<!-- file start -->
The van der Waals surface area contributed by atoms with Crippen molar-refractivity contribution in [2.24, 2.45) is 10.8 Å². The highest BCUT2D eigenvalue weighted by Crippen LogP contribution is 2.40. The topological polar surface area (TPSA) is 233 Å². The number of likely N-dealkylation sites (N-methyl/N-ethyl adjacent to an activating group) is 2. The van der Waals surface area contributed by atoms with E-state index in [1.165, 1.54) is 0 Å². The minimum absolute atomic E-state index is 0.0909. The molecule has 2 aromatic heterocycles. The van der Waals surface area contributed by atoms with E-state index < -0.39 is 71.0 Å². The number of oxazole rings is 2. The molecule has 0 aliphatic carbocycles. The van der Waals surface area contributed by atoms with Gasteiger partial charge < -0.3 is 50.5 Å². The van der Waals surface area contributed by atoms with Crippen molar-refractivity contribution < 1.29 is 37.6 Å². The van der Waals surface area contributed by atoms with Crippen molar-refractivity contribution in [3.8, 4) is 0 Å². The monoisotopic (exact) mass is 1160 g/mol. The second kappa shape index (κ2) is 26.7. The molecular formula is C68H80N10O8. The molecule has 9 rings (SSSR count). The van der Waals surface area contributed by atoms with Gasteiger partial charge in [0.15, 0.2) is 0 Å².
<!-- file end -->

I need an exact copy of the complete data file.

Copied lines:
The van der Waals surface area contributed by atoms with Crippen molar-refractivity contribution in [2.24, 2.45) is 10.8 Å². The highest BCUT2D eigenvalue weighted by Crippen LogP contribution is 2.40. The topological polar surface area (TPSA) is 233 Å². The number of likely N-dealkylation sites (N-methyl/N-ethyl adjacent to an activating group) is 2. The van der Waals surface area contributed by atoms with E-state index in [1.165, 1.54) is 0 Å². The minimum absolute atomic E-state index is 0.0909. The molecule has 2 aromatic heterocycles. The van der Waals surface area contributed by atoms with E-state index < -0.39 is 71.0 Å². The number of oxazole rings is 2. The molecule has 0 aliphatic carbocycles. The van der Waals surface area contributed by atoms with Gasteiger partial charge < -0.3 is 50.5 Å². The van der Waals surface area contributed by atoms with Crippen molar-refractivity contribution < 1.29 is 37.6 Å². The van der Waals surface area contributed by atoms with Crippen molar-refractivity contribution in [3.8, 4) is 0 Å². The monoisotopic (exact) mass is 1160 g/mol. The second kappa shape index (κ2) is 26.7. The molecular formula is C68H80N10O8. The molecule has 9 rings (SSSR count). The van der Waals surface area contributed by atoms with Gasteiger partial charge in [0.15, 0.2) is 0 Å².